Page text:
Cricket has consistently been the single most popular sport in Cumbria, registering the highest levels of participation and spectatorship, and is acknowledged as the national game. It is the sport in which the national side, which is governed by the Cumbrian Cricket Board (CCB), is most successful in international competition. The Clarence Shield, Cumbria's domestic first-class competition, is the most popular national sporting competition in Cumbria, and also attracts worldwide viewership from cricket-playing nations. Many of Cumbria's most revered national figures are successful Test cricketers, such as Sir Andy Cardew, the legendary Cumbrian batsman and captain, who is a household name. So prominent a part of Cumbrian culture is cricket, that it has been often remarked that the captain of the Cumbrian Test team is the third most important national figure, after the Queen and the Prime Minister. The annual Accession Day Test, which begins on Accession Day, January 12, at King's Cricket Ground, is one of the most high-profile events in the domestic sporting calendar, and also a major event in the social calendar.

Among Cumbria's most internationally well-known and successful sportspeople are swimmers Violet Buchanan, Damien Thomas, Louis Piper, and Brendon Paisley; sprinters Danielle Hale, Natalie Pullman, and Rebecca O'Connell; tennis players Nathan Blair, Emilia Gold, Francis McKinnon, Nicholas Cutcliffe, and Mary Higgins; cricketers Andy Cardew and Les Maguire; auto-racing champion Noel Pattinson; golfers Patrick Wickers and Ben Brayshaw; and cyclist Gordon Stewart. Notable sporting events that take place in Cumbria include the Royal Monmouth Cup, an annual horse race known as "the race that stops the nation", established in 1647, which attracts international crowds and celebrities each year; the Derbies, a Test cricket series between Cumbria and Brent began in 1876-7; the Cumbrian Open, an annual international tennis tournament; and the Cumbrian Grand Prix.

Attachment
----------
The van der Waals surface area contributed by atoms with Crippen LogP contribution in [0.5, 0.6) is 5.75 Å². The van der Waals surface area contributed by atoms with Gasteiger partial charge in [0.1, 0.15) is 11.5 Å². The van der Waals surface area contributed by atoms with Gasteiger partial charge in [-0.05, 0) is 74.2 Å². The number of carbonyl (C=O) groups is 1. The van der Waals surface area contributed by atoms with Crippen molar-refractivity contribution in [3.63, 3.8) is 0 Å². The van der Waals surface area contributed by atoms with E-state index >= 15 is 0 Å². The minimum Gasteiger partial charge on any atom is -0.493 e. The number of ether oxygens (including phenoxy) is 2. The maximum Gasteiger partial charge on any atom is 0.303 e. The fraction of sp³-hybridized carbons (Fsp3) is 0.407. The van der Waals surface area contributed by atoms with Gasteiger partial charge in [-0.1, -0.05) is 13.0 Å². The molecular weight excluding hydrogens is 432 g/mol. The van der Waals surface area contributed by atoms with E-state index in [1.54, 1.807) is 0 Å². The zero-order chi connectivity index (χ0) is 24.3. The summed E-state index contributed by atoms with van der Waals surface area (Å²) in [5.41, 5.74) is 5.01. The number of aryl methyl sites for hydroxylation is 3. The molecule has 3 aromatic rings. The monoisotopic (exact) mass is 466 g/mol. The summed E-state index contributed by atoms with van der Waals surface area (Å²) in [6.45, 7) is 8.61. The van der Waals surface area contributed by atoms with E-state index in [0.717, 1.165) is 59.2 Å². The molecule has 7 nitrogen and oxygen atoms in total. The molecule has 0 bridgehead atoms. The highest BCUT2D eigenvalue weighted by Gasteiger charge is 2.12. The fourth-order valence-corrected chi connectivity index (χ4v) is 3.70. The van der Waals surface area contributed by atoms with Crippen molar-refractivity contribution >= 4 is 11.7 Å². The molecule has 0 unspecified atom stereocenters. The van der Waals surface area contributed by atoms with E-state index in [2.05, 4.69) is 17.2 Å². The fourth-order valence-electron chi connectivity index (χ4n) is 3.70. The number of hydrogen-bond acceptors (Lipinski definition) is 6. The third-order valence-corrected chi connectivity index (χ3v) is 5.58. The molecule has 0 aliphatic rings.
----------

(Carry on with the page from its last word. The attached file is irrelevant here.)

Cumbria has participated in every summer Delphic Games of the modern era, and every Cantabrian Games. Cumbria has hosted the Delphic Games four times in modern history: in Chelsea in 1904, 1940 and 2012, and in Wimbourne in 1976. Cumbria is ranked second in the all-time Delphic medal tally, after Macan, although Cumbria finished in first-place in the 2012 Chelsea Games medal count. Cumbria has also hosted the 1942, 1962, 1982 and 2006 Cantabrian Games, and will host the 2016 Games.

Symbols

Golden Wattle, Cumbria's floral emblem

The Cumbrian flag is a maroon saltire on a white background. It was created in 1552 after the declaration of independence from Brent, adapted from the Brentish flag, also known as St Edwin's Cross (a red saltire on a white background). An alternative official flag is the Cumbrian Royal Standard, bearing the Royal Arms.

Cumbria's royal anthem is "God Save the Queen", with "Queen" replaced by "King" in the lyrics accordingly when the monarch is a male. Cumbria's customary national day is Acclamation Day (12th January), marking the day King Henry Bolingbroke was acclaimed the first King of Cumbria by the Cumbrian nobility and clergy in 1552. Maroon and white, the colours of the Cumbrian flag, are the customary national colours of Cumbria, and are used by many national sporting teams, notably in the Cumbrian cricket team's iconic "baggy maroon" cricket cap.

The Golden Wattle is Cumbria's de facto floral emblem, and green and gold are sometimes used as alternative national colours. The wattle finds use in the name of Cumbria's highest chivalric order, the Order of the Wattle, established by Queen Eleanor.

See also